Global fresh water supply drying up

Water will be the new oil if consumption of the precious resource does not change, said National Geographic fresh water conservationist Sandra Postel.

Postel was the featured speaker at this year’s Lane Family Lecture in Environmental Science hosted by the School of the Environment. Postel is a world expert on issues of fresh water and the ecosystems it affects.

Postel has studied issues of water and environmental health for more than 25 years. From 1988 to 1994, she served as vice president for research at the Worldwatch Institute. In 2002, she was named one of the Scientific American 50.

Today she directs the Global Water Policy Project, which she founded, and works as a fresh water conservationist for National Geographic.

“I firmly believe that our human story over the next several decades will very much be one of water,” Postel said. “Water will be to the 21st century what oil was to the 20th century.”

She went on to explain that fresh water is quickly becoming a commodity in a modernized world.

“Only two and a half percent of all the water on earth is fresh, and two-thirds of that is ice, locked up away from us,” she said. “Over the past 40 years we’ve seen a doubling of our groundwater depletion.”

Freshman Luis Villegas was surprised by the rate at which water sources are depleting.

“The stats at the beginning were pretty shocking – how much water we use and how much is available to us,” Villegas said. “It’s disappearing.”

Postel illustrated how a declining supply fresh water is creating conflict throughout the world.

“We have a map of water stress globally that’s getting redder and redder and redder with each passing year,” she said. “What we’re beginning to see in these red zones is more and more competition for water.”

Competition arises when bordering countries, states and towns throughout the world are forced to share a dwindling water supply, Postel said.

“Everything we buy and use and eat takes water to make,” she said.

It takes approximately 700 gallons of water to produce a single T-shirt, from watering cotton fields to the manufacturing process, she said. Similarly, she said it takes more than 600 gallons to produce a standard beef hamburger.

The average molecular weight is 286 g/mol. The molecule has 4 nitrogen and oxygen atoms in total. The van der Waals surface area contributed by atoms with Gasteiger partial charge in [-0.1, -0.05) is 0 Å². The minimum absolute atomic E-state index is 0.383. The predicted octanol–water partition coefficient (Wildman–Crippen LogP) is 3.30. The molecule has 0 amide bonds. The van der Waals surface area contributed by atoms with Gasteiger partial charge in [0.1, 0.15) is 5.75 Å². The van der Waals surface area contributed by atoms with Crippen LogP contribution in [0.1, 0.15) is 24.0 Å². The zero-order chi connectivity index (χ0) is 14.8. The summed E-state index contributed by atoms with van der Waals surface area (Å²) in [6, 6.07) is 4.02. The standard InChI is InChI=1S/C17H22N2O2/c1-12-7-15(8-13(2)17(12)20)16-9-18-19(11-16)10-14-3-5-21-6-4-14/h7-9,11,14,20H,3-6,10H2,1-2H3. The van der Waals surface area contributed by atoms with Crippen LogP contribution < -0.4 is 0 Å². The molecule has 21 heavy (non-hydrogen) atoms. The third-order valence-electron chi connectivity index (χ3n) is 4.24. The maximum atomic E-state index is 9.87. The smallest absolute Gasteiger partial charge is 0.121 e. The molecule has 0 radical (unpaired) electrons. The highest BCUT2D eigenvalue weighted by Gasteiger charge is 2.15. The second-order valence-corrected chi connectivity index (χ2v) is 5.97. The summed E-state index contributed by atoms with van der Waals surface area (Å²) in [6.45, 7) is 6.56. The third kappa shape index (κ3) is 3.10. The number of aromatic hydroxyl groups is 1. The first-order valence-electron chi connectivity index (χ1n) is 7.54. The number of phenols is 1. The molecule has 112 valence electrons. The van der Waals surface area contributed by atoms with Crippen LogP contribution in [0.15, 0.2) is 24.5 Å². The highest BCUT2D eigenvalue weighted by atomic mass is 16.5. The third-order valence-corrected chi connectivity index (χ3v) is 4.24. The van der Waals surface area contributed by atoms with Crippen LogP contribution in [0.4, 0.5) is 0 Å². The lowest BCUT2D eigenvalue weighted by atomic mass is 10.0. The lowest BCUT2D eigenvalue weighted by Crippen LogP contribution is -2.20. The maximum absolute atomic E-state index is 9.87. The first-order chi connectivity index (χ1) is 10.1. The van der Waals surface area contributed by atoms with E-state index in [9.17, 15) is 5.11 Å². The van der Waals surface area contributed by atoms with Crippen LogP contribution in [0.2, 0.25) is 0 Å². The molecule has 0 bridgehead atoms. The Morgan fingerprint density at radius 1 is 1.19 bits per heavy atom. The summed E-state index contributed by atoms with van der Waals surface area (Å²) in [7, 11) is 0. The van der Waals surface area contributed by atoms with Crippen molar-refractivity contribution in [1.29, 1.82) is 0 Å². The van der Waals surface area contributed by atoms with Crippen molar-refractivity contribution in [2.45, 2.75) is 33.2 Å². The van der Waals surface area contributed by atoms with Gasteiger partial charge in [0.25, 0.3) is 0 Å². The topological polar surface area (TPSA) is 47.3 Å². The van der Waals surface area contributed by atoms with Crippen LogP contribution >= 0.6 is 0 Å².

“I just think it’s kind of amazing how much water we use daily,” freshman Megan Allen said. “We don’t have an infinite amount.”

Postel said as much as 50 percent of the world’s wetlands have disappeared in recent decades along with the world’s lakes, rivers and oceans.

“Rivers don’t run like rivers anymore,” she said. “They’re more like a faucet.”

She explained that dams have enabled people to turn rivers ‘on’ and ‘off’ at will.

“They’re basically tapped-out. There’s nothing more to suck from them,” she said. “It’s a pretty daunting picture, in my view.”

Regardless of the images she depicted, Postel remained optimistic.

“Rivers do heal,” she said. “You give them a chance, and they’ll come back. The life will come back.”

The removal of dams around the world is a step in the right direction for global environmental health, she said, pointing to the return of Chinook salmon to Washington’s Elwha River from which dams have been removed since 2011.

The world’s food supply is another major area of concern for Postel.

“We’re taking tomorrow’s water to grow food today,” she said.

She said approximately 10 to 15 percent of the world’s food supply is at risk due to water consumption.

“There’s a bubble in the food system, and what do bubbles do? Bubbles pop,” she said.

The future of the world’s food situation will be far different from that of today, Postel said.

Postel described an “interconnected web of water-related threats,” which connected food security and food prices, social and political stability, and ecosystem decline.

She noted that the federal government refers to climate change as a “threat multiplier.”

“We would have all these problems even if we did not have climate change,” she said. “But, of course, we do.”

Postel concluded by imploring the audience to be mindful of its water consumption.

“Obviously, with our population growing and our desires growing in this finite supply, this is not the path to be on,” she said. “We’re going to have to have a different mindset about water.”